Can Coffee Subscriptions Give Burger King A QSR Edge?

Burger King Launches Coffee Subscriptions

The fight to win the loyalty of fast food consumers has always been among the most vicious in all of retail, and today, Burger King introduced a new strategy, one that relies on coffee – potentially, lots and lots of extremely inexpensive coffee, all of it measured out in small doses.

The fast food chain – often remembered by those of a certain age for their paper crowns, and by nearly everyone for its generation-long battle against McDonald’s – has upped its game via subscription eCommerce. Starting on Friday (March 15), Burger King started to allow consumers to sign up for its BK Café coffee subscription program.

That label might sound a little bit fancy – when it comes to coffee, even fast food operations, along with the close cousins known as convenience stores, are trying to win over consumers by going moderately upscale, or at least pretending to – but the BK Café program seems more utilitarian (even working-class) than anything else. For $5 per month, BK Café members get one small coffee per day from the fast food chain.

As one report on Friday (March 15) put it, “that means for February, the shortest month of the year, a daily cup of BK’s Arabica bean coffee would set you back roughly 17 cents per cup.”

BK Café Details

The program reportedly is not limited to morning purchases of coffee, though it cannot be combined with any delivery orders – which means consumers redeeming the coffee via this subscription program must go inside Burger King Stores or use the drive-thru.

As well, BK Café program members must download the Burger King app and use that to sign up for the coffee subscription service – underscoring the importance that fast food operators are boosting their mobile commerce and payment efforts. In fact, as the PYMNTS Mobile Order-Ahead Tracker recently showed, the Burger King app has been downloaded 1.5 million times since the chain launched the $0.01 Whopper offer in December of 2018.

There was no indication on Friday that Burger King would pull the coffee subscription program after a set period of time, though the chain did not immediately respond to a request for comment. But it seemed pretty clear that the Burger King move, at least in some sense, was designed not only to appeal to mobile-minded fans of daily caffeine fixes (that is, pretty all of modern Western civilization), but to gain or at least retain footing in a sector of retail that is going through some tough but also transformative times, as data from PYMNTS and others has shown.

Larger Trends

NDP Group, for instance, has found that visits to QSRs increased only 1 percent year over year in 2018, according to one report – a data point that speaks to the non-delivery aspect of the BK Café program. That market research firm also reportedly found that coffee orders at QSRs increased 2 percent last year.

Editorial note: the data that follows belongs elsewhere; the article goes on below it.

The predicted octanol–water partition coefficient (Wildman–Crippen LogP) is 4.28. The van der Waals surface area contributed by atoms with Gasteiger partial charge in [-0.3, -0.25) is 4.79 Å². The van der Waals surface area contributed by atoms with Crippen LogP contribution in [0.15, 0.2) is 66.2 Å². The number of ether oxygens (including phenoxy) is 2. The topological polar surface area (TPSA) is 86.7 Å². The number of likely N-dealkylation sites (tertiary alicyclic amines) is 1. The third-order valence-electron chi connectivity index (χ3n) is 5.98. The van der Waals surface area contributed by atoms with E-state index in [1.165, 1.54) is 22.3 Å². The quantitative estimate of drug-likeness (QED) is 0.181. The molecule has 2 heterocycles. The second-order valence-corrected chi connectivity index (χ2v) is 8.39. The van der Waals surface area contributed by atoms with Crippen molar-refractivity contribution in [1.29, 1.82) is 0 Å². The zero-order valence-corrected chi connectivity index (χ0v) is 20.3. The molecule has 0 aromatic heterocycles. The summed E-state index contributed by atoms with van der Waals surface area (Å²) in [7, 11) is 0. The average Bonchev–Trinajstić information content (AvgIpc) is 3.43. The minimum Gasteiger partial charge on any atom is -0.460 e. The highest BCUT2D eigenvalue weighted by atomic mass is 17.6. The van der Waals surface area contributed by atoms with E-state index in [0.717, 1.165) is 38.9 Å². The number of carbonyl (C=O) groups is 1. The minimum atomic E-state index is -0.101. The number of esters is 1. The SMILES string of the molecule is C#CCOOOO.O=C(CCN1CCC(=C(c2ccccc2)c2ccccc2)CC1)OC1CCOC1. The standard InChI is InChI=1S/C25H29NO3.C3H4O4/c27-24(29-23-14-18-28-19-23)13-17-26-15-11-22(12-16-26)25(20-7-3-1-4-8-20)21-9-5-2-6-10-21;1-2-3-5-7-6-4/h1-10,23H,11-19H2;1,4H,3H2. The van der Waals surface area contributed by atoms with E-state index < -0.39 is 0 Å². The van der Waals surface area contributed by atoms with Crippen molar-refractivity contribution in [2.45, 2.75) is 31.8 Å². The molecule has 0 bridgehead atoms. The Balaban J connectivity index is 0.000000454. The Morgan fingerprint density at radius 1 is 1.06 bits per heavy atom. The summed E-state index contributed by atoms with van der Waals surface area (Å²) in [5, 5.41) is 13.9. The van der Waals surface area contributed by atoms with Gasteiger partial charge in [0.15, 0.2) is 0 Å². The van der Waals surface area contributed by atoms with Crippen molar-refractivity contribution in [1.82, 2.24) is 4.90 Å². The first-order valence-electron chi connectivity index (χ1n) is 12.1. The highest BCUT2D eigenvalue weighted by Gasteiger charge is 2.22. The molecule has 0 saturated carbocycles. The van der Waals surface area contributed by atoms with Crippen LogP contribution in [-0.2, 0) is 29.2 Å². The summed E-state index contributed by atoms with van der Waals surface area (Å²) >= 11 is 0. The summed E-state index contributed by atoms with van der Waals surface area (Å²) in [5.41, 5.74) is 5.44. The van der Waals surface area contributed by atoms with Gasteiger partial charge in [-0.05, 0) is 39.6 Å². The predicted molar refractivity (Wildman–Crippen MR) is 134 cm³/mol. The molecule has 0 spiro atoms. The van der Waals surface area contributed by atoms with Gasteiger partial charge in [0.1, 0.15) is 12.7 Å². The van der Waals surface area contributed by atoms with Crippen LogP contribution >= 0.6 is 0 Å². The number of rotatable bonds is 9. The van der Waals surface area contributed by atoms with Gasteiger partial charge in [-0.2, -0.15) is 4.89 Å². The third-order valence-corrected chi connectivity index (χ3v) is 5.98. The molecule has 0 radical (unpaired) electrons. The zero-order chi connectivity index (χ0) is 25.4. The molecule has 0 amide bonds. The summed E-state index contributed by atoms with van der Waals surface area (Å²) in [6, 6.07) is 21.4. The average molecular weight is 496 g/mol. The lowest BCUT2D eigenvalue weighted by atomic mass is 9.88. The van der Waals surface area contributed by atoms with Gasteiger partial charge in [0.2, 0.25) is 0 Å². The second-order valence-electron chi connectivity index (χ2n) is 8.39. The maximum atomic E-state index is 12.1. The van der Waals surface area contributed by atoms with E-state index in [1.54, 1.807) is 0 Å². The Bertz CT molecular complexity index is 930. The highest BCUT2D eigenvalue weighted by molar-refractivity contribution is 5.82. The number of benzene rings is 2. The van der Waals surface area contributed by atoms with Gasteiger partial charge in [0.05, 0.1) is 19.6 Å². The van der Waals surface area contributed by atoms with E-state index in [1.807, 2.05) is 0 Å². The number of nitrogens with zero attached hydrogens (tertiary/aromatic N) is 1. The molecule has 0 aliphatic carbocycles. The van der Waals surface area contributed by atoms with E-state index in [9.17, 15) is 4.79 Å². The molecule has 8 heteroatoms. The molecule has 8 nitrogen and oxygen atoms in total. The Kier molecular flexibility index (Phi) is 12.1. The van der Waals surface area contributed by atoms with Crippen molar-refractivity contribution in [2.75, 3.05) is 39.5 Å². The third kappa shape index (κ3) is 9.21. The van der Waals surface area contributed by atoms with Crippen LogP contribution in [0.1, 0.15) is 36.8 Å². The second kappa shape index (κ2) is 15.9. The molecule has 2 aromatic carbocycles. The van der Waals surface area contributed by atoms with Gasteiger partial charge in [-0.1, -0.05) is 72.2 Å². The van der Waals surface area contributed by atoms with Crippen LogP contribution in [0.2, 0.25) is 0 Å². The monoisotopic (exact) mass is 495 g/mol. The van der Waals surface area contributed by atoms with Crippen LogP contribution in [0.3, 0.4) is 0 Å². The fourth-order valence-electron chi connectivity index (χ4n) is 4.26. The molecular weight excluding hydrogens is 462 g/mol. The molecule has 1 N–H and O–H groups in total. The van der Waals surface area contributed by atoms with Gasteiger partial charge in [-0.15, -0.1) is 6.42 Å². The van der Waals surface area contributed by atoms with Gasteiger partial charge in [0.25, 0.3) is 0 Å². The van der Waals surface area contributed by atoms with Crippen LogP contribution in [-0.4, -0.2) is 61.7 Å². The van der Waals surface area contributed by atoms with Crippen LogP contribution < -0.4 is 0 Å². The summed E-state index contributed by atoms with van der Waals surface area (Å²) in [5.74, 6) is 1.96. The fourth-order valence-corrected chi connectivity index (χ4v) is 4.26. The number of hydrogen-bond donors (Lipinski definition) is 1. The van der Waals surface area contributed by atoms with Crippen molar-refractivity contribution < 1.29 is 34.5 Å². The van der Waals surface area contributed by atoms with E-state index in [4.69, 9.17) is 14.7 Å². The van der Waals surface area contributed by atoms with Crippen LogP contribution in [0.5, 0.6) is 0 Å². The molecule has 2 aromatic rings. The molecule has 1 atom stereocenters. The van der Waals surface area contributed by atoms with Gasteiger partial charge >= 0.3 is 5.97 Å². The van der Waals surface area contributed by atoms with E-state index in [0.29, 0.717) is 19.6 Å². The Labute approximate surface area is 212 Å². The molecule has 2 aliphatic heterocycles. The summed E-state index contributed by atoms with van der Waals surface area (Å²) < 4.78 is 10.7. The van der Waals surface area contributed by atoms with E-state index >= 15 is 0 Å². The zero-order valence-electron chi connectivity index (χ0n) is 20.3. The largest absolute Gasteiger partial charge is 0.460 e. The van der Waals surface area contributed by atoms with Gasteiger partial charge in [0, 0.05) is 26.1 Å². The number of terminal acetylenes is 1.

PYMNTS research, meanwhile, has documented that six out of 10 digital food orders come from mobile apps – an optimistic sign for the BK coffee subscription program, as it will likely lead to those consumers ordering more food to go with their small doses of daily or near-daily caffeine.

And, according to the PYMNTS Restaurant Readiness Index, about 80 percent of both QSR customers and managers have a positive view of loyalty programs. PYMNTS has also found that innovations in the QSR space can boost sales and loyalty – in fact, 62 percent of customers said innovations would make them more inclined to visit QSRs in the future.

Subscription Space

One can genuinely wonder if Burger King might get more uptake with its new coffee program by throwing in free paper crowns for BK Café program members (hey, this story was written on a Friday afternoon, a time of easy goofiness and bad jokes stemming from work-week exhaustion), but one thing is clear: Burger King is playing around in the hot-trending subscription commerce space.

Succeeding there will require the fast food chain to be fast with transactions, and very informative to consumers about the benefits and process of the coffee program, among other traits. That’s because PYMTNS has found, via its Subscription Commerce Conversion Index, that the best performers in that space meet those consumer demands. Subscription commerce winners also provide secure, flexible and clear transactions.

Coffee, even in relatively tiny cups, can do so much.

Study history deeply enough, for instance, and you’ll find direct connections between the consumption of coffee and political movements and revolutions, as well as cultural and artistic shifts. It’s hard to imagine Burger King has anything so grand in mind – hard, but also fun – but there is little doubt this new coffee program is the chain’s latest attempt to gain an edge in the never-ending fast food wars, and to better meet the wants of mobile-minded consumers who don’t mind going to physical locations to meet their caffeine needs.



The How We Shop Report, a PYMNTS collaboration with PayPal, aims to understand how consumers of all ages and incomes are shifting to shopping and paying online in the midst of the COVID-19 pandemic. Our research builds on a series of studies conducted since March, surveying more than 16,000 consumers on how their shopping habits and payments preferences are changing as the crisis continues. This report focuses on our latest survey of 2,163 respondents and examines how their increased appetite for online commerce and digital touchless methods, such as QR codes, contactless cards and digital wallets, is poised to shape the post-pandemic economy.